Home » Blog » Global Voices » Success. Success? Success.

Success. Success? Success.

Global Voices reached a totally arbitrary milestone recently – we broke into the top 100 blogs listed by Technorati. It’s very hard to tell what methodology Technorati uses to make this top 100 list – search for “globalvoicesonline.org” or “www.globalvoicesonline.org” and you’ll find a profile page giving us a rank of 202… which is lots lower than it’s been past months, generally hovering around 130 or so. Perhaps the top 100 page is an aggregate rank, combining the links we get to our various language sites and to sites like Rising Voices and Global Voices Advocacy – it’s hard to know.

Given that I recognize that this ranking is arbitrary, you’d think I’d be able to take our appearance as good news and then go about my business. Nope. I’ve probably checked it half a dozen times so far this week. It may be arbitrary, but it’s one of the goals I’ve told supporters and funders we were trying to reach with Global Voices, and I feel really good about reaching it.

Rebecca and I started GV because we saw very little attention being paid to blogs from the developing world, and we felt that some of the stories being told in those blogs would be interesting to readers and journalists around the world. That’s proved to be true… at least, it’s true when the stories we’re covering are also getting attention in mainstream media. When there’s a sudden focus on Pakistan due to the Bhutto assasination or Burma due to the Saffron “revolution”, we see American and European media leaning heavily on our blogs for voices from the affected regions.

The rest of the time? Not so much. According to Alexa, we get surprisingly little traffic from the US and Europe. 22.4% of our visitors come from the US, 3.6% from the UK, and the other 74% are spread around the world, including substantial userbases in China, India, the Phillipines, Brazil, and Qatar. Compare that to the New York Times, with over 50% of users in the US, or BBC, with over 30% in the UK, and it’s clear that we’ve got something of an unusual audience pattern. (Actually, it’s one quite similar to that of our friends at OneWorld, who also produce media from the developing world and have a strong developing world audience.)

Rebecca and I thought that we’d found an interesting way to hack the media by leveraging our connects with the growing blog community, and working through those top bloggers to get mainstream media attention. In truth, it hasn’t really worked out that way. Some mainstream news sources have gotten into the habit of looking at our coverage. And we don’t get a ton of traffic from English-language bloggers.

Looking at sites linking to us on Technorati, I see a few English-language sites… but I also see sites in Argentina, Denmark, Iran, Brazil and Taiwan, just in the first twenty links. I’d always assumed that reaching the top 100 on Technorati would mean that we’d be regularly and extensively linked by top American and European blogs. Instead, it’s possible that there are simply so many international bloggers linking to our work that it’s possible to break into the top ranks from their collective influence, much as Beppe Grillo has achieved his status primarily from links by Italian bloggers.

(This isn’t black or white, of course. We get a lot of love from top blogs, including BoingBoing, Huffington Post, GoogleBlog, O’Reilly Radar and Scoble. It’s my sense, from watching incoming links to the site, that the vast majority of our traffic comes from Google and from non-“A-list” blogs from North America and Europe.)

If this is true – that we’ve been less successful at capturing the attention of mainstream media and western bloggers, and more successful at winning the respect of new bloggers in developing nations – does this milestone constitute success? I’m conflicted on this point, in part because I have a hard time evaluating success of projects I’ve worked on.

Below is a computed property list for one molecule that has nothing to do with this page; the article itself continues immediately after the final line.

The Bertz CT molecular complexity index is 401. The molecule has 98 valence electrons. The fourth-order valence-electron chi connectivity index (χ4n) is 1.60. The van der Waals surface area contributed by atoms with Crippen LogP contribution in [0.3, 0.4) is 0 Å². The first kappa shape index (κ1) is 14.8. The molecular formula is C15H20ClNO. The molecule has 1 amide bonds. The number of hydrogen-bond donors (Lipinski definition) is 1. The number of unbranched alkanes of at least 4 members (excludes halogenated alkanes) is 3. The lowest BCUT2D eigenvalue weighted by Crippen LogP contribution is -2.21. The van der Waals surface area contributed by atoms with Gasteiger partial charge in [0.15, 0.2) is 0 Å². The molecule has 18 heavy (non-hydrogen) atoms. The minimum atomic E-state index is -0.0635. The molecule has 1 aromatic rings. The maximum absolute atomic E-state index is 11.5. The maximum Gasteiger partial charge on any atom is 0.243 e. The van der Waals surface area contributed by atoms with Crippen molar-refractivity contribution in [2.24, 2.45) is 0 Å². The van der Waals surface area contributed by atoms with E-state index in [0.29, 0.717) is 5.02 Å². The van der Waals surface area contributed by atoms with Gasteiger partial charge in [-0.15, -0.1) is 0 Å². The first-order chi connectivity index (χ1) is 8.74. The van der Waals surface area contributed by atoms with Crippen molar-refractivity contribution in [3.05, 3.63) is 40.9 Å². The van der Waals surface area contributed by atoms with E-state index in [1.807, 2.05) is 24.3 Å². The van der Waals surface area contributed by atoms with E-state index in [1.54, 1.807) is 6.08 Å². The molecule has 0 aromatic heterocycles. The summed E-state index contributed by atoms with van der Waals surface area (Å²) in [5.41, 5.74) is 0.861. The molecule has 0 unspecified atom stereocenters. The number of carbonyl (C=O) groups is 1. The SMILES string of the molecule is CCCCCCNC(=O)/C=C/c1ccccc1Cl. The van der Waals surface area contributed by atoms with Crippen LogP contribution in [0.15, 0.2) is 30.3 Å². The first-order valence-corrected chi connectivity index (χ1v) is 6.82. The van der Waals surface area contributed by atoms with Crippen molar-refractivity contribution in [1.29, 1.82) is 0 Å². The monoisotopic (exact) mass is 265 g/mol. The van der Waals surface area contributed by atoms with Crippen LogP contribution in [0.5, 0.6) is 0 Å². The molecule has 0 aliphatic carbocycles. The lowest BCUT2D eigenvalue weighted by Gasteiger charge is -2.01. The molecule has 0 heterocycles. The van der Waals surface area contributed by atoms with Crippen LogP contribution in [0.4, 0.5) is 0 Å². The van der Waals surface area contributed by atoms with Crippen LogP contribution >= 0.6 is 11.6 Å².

Since 1994, I’ve helped launch four major projects – one for-profit, three non-profit. All continue to exist in one form or another. One had its heyday around around 1997 and has been on the decline ever since; one is largely dormant since my successor moved on to another job. A third continues to be a prominent web presence, but I had a person falling-out with the founder and no longer work on the project. It’s hard for me to bask in the success of any of these projects. Even before Geekcorps went dormant, it wasn’t working the way I wanted it to. And for me, the success of Tripod was less about hosting web pages than it was about running a world-class internet company in Western Mass… and Tripod hasn’t been based out here since 1999.

I spent a good part of my college years working for a local nonprofit organization, Center for Common Security. I watched the organization crumble when its visionary founders left to pursue another project. Since then, a criterion for success in my book has been an organization’s survivability – if the founders walk away from the project, will it continue to thrive?

More than anything else I’ve worked on, I think Global Voices will achieve this metric of success. I still work – a lot – on Global Voices, but I have absolutely nothing to do with the content that ends up on the website, nothing to do with our translations, and almost nothing to do with the Rising Voices and Advocacy sites. We’re near the end of a hiring process for an executive director, and I have the fond hope that I won’t be working (so hard) on fundraising, organizational structure and strategy at some point in the future.

Succeeding on this metric involves finding people who share your vision, then getting the heck out of the way. I’ve been watching David Sasaki throw himself into the Rising Voices project with a passion that makes me slightly jealous. He’s currently in Medellín, Colombia, working with HiperBarrio, one of the recipients of Rising Voices funding, which is teaching blogging in working-class neighborhoods, helping bring online some voices that are rarely heard from in global media. He’s on the ground, working with bloggers, seeing new places and making new friends, which is one of the more rewarding things you can do with your life. (I, on the other hand, am filing paperwork in the Netherlands, which is not.) And near as I can tell, he’s loving it, and is justifiably proud of the work he and his teams are doing.

There’s no possible way I could be doing what David is doing, even if I had the language skills and the time to travel. Nor could I be translating our words into Malagasy or interviewing dissidents in Saudi Arabia. If you’re lucky, you reach a point in an organization where folks who’ve joined the project after you did are smarter, more passionate and more skilled than you are, and your job is to get out of their way. We’re not there yet, but we’re getting close.